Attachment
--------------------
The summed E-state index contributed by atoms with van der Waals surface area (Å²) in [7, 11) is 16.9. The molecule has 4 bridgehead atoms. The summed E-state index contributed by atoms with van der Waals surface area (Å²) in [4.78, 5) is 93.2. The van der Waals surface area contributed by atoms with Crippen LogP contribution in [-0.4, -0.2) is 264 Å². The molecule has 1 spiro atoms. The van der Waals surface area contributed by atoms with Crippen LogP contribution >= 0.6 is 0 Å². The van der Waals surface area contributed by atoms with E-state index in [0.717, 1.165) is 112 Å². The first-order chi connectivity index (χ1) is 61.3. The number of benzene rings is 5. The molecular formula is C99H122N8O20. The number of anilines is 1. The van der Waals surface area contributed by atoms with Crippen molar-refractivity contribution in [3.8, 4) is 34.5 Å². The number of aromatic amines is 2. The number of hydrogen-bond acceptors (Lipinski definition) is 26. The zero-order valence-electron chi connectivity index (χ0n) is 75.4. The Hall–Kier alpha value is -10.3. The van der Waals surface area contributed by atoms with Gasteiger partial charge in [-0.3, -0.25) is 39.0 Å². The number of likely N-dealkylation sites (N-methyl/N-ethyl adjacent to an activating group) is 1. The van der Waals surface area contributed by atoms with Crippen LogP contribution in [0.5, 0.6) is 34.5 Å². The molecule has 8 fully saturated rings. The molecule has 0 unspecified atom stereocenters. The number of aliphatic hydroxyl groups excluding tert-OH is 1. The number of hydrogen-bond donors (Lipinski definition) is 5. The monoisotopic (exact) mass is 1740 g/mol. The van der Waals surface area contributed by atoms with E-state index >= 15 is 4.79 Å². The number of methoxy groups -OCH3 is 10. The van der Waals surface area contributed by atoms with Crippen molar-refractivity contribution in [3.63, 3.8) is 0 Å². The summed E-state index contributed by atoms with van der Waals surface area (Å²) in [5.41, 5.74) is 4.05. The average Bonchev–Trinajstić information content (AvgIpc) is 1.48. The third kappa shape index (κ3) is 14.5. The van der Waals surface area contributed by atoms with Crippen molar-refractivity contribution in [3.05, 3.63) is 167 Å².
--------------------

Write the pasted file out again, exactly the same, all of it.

The summed E-state index contributed by atoms with van der Waals surface area (Å²) in [7, 11) is 16.9. The molecule has 4 bridgehead atoms. The summed E-state index contributed by atoms with van der Waals surface area (Å²) in [4.78, 5) is 93.2. The van der Waals surface area contributed by atoms with Crippen LogP contribution in [-0.4, -0.2) is 264 Å². The molecule has 1 spiro atoms. The van der Waals surface area contributed by atoms with Crippen LogP contribution >= 0.6 is 0 Å². The van der Waals surface area contributed by atoms with E-state index in [0.717, 1.165) is 112 Å². The first-order chi connectivity index (χ1) is 61.3. The number of benzene rings is 5. The molecular formula is C99H122N8O20. The number of anilines is 1. The van der Waals surface area contributed by atoms with Crippen molar-refractivity contribution in [3.8, 4) is 34.5 Å². The number of aromatic amines is 2. The number of hydrogen-bond acceptors (Lipinski definition) is 26. The zero-order valence-electron chi connectivity index (χ0n) is 75.4. The Hall–Kier alpha value is -10.3. The van der Waals surface area contributed by atoms with Gasteiger partial charge in [-0.3, -0.25) is 39.0 Å². The number of likely N-dealkylation sites (N-methyl/N-ethyl adjacent to an activating group) is 1. The van der Waals surface area contributed by atoms with Crippen LogP contribution in [0.5, 0.6) is 34.5 Å². The molecule has 8 fully saturated rings. The molecule has 0 unspecified atom stereocenters. The number of aliphatic hydroxyl groups excluding tert-OH is 1. The number of hydrogen-bond donors (Lipinski definition) is 5. The monoisotopic (exact) mass is 1740 g/mol. The van der Waals surface area contributed by atoms with E-state index >= 15 is 4.79 Å². The number of methoxy groups -OCH3 is 10. The van der Waals surface area contributed by atoms with Crippen molar-refractivity contribution in [3.63, 3.8) is 0 Å². The summed E-state index contributed by atoms with van der Waals surface area (Å²) in [5.41, 5.74) is 4.05. The average Bonchev–Trinajstić information content (AvgIpc) is 1.48. The third kappa shape index (κ3) is 14.5. The van der Waals surface area contributed by atoms with Crippen molar-refractivity contribution in [3.05, 3.63) is 167 Å².